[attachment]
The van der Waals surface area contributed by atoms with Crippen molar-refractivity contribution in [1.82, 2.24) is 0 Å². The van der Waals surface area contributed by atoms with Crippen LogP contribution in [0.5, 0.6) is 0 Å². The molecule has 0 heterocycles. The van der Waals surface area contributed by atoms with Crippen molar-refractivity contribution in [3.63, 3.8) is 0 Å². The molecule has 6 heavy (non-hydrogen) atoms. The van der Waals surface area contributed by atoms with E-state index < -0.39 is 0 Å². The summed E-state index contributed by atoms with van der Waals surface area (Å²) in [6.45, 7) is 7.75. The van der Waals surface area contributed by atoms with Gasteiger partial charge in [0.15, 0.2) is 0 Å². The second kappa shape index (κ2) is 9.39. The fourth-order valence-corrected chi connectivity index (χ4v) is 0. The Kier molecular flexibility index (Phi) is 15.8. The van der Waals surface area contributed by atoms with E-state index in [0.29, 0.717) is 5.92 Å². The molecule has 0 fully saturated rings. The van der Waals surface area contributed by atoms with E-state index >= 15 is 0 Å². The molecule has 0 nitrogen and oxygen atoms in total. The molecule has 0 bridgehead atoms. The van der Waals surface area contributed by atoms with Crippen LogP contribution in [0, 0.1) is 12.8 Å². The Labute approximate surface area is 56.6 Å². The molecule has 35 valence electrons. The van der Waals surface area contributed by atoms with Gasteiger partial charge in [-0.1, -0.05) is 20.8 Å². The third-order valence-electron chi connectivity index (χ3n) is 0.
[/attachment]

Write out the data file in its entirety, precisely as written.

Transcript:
The van der Waals surface area contributed by atoms with Crippen molar-refractivity contribution in [1.82, 2.24) is 0 Å². The van der Waals surface area contributed by atoms with Crippen LogP contribution in [0.5, 0.6) is 0 Å². The molecule has 0 heterocycles. The van der Waals surface area contributed by atoms with Crippen molar-refractivity contribution in [3.63, 3.8) is 0 Å². The molecule has 6 heavy (non-hydrogen) atoms. The van der Waals surface area contributed by atoms with E-state index < -0.39 is 0 Å². The summed E-state index contributed by atoms with van der Waals surface area (Å²) in [6.45, 7) is 7.75. The van der Waals surface area contributed by atoms with Gasteiger partial charge in [0.15, 0.2) is 0 Å². The second kappa shape index (κ2) is 9.39. The fourth-order valence-corrected chi connectivity index (χ4v) is 0. The Kier molecular flexibility index (Phi) is 15.8. The van der Waals surface area contributed by atoms with E-state index in [0.29, 0.717) is 5.92 Å². The molecule has 0 fully saturated rings. The van der Waals surface area contributed by atoms with E-state index >= 15 is 0 Å². The molecule has 0 nitrogen and oxygen atoms in total. The molecule has 0 bridgehead atoms. The van der Waals surface area contributed by atoms with Crippen LogP contribution in [0, 0.1) is 12.8 Å². The Labute approximate surface area is 56.6 Å². The molecule has 35 valence electrons. The van der Waals surface area contributed by atoms with Gasteiger partial charge in [-0.1, -0.05) is 20.8 Å². The third-order valence-electron chi connectivity index (χ3n) is 0.